Should retailers work with Amazon Payments?
Amazon last week announced an expansion of its Amazon Payments service to extend the trust and familiarity of “Pay with Amazon” to third-party e-commerce merchants.
Relaunched in 2013, Amazon Payments enables customers to check out on some third-party e-commerce sites by simply entering their Amazon.com user name and password. The intention is for customers to avoid the hassle and trust issues involved in creating a separate login with the retailer and filling in credit card and shipping information.
Last week, Amazon announced a Global Partner Program to integrate its payments option into software companies who power e-commerce storefronts for merchants. For example, Canada-based Shopify, one of the program’s partners, provides software tools for 243,000 online retailers, enabling storefronts, payment processing and apps for checkout.
“Our merchants want to offer their customers a payment solution that is trusted, easy and familiar,” said Brennan Loh, director of business development at Shopify, in Amazon’s statement.
Other partners include Japan-based FutureShop and France-based PrestaShop. Participating merchants will also receive exclusive white glove services, such as seamless integration and knowledge sharing. The benefits range across three levels: Premier Partner, Certified Partner and Certified Developer.
With fees similar to PayPal, one challenge for Amazon is overcoming retailers’ reluctance to share transaction data. Amazon has said in the past that transaction data isn’t shared and is private.
Google and Apple are also expanding in the space. Yet Amazon Payments is gaining traction. Over 23 million Amazon customers have used their Pay with Amazon accounts at non-Amazon merchants over the past two years.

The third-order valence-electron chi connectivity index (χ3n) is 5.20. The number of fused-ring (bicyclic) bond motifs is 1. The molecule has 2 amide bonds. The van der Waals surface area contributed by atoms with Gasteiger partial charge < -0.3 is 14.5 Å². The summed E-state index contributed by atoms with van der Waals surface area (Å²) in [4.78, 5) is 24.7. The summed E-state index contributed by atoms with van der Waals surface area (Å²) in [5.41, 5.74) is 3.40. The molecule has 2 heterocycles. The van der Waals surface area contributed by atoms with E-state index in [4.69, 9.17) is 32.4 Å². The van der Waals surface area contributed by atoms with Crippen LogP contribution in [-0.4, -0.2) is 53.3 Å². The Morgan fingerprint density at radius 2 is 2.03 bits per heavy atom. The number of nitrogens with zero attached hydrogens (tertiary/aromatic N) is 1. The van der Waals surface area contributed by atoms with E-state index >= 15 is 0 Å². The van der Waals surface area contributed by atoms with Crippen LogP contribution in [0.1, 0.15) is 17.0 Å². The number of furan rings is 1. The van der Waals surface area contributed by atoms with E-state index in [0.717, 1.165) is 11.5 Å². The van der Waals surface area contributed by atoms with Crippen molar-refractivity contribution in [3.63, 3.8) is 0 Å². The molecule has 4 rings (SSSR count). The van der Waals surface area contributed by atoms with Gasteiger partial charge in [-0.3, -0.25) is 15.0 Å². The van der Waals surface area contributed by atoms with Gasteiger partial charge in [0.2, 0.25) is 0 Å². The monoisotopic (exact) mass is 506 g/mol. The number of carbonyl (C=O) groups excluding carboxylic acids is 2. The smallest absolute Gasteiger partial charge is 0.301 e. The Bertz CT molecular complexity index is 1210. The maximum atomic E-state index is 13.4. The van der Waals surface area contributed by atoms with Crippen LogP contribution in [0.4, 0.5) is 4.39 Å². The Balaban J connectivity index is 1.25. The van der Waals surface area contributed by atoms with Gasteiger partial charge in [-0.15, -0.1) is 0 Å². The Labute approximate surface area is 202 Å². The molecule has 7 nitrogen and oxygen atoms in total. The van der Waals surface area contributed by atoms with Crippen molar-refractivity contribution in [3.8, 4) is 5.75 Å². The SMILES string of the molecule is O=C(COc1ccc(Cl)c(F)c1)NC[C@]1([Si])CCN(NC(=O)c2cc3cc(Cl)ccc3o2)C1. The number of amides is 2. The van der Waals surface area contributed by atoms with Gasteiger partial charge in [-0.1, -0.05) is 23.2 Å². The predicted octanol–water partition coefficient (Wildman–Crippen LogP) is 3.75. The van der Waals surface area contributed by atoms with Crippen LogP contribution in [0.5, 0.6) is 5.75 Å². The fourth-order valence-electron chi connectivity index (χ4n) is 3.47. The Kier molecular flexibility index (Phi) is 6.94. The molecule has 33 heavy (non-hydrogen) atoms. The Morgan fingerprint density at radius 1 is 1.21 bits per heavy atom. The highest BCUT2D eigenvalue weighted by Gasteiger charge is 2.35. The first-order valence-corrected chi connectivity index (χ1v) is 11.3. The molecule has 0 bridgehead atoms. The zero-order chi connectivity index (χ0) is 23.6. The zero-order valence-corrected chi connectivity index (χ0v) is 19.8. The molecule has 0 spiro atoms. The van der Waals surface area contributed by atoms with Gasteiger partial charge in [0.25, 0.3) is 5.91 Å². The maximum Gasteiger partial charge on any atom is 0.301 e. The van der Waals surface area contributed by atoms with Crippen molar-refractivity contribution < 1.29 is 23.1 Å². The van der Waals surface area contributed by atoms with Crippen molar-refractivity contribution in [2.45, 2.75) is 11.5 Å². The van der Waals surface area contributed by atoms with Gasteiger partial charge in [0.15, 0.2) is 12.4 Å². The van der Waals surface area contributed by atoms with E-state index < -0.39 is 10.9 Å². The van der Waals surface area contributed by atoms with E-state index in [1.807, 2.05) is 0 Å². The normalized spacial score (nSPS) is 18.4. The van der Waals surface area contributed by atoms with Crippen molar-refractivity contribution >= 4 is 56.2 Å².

While conflicts are expected to prevent larger retailers from partnering with Amazon Payments, smaller to medium-sized ones appear more open to offering convenience for their customers and gaining favor with Amazon’s customer base.
“It’s easy to think of Amazon as a big bad competitor, and that’s true,” Josh Harbour, co-owner of e-tailer Red Dress Boutique, which has been using Amazon Payments, told Bloomberg. “But merchants have to find ways to compete with them in some areas and work with them, too.”
- Amazon Payments Launches Global Partner Program – Amazon/Business Wire
- Amazon Takes On PayPal With New Payments Program – Fortune
- How Amazon Payments Wins Over SMBs – Pyments.com
- Amazon Payments Gets Retailers to ‘Open Kimono’ to Competitor – Bloomberg
- Amazon takes on PayPal and others with launch of Amazon Payments partner program – TechCrunch
Should small to medium-sized online sellers see Amazon Payments more as an opportunity to reach Amazon shoppers or a threat? Do you see Pay with Amazon becoming a preferred online payment option for consumers?